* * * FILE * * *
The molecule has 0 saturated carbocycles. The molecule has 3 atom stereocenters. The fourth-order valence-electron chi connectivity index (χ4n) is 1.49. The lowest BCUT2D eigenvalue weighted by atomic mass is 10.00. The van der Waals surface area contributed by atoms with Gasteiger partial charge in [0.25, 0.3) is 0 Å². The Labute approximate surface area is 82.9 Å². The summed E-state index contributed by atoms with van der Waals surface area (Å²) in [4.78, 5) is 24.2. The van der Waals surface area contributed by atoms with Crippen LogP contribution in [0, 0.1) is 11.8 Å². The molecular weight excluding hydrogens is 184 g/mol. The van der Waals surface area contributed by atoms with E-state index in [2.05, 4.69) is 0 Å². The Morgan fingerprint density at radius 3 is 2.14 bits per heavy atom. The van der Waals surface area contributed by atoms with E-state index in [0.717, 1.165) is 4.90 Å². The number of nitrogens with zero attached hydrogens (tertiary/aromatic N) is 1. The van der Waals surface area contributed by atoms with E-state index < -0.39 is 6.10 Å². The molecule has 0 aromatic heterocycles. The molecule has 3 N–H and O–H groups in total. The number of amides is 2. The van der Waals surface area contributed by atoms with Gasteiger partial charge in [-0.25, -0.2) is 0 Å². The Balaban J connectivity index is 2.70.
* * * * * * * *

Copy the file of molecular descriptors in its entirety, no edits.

The molecule has 0 saturated carbocycles. The molecule has 3 atom stereocenters. The fourth-order valence-electron chi connectivity index (χ4n) is 1.49. The lowest BCUT2D eigenvalue weighted by atomic mass is 10.00. The van der Waals surface area contributed by atoms with Gasteiger partial charge in [0.25, 0.3) is 0 Å². The Labute approximate surface area is 82.9 Å². The summed E-state index contributed by atoms with van der Waals surface area (Å²) in [4.78, 5) is 24.2. The van der Waals surface area contributed by atoms with Crippen LogP contribution in [0, 0.1) is 11.8 Å². The molecular weight excluding hydrogens is 184 g/mol. The van der Waals surface area contributed by atoms with E-state index in [2.05, 4.69) is 0 Å². The Morgan fingerprint density at radius 3 is 2.14 bits per heavy atom. The van der Waals surface area contributed by atoms with E-state index in [0.717, 1.165) is 4.90 Å². The number of nitrogens with zero attached hydrogens (tertiary/aromatic N) is 1. The van der Waals surface area contributed by atoms with E-state index < -0.39 is 6.10 Å². The molecule has 0 aromatic heterocycles. The molecule has 3 N–H and O–H groups in total. The number of amides is 2. The van der Waals surface area contributed by atoms with Gasteiger partial charge in [-0.25, -0.2) is 0 Å². The Balaban J connectivity index is 2.70.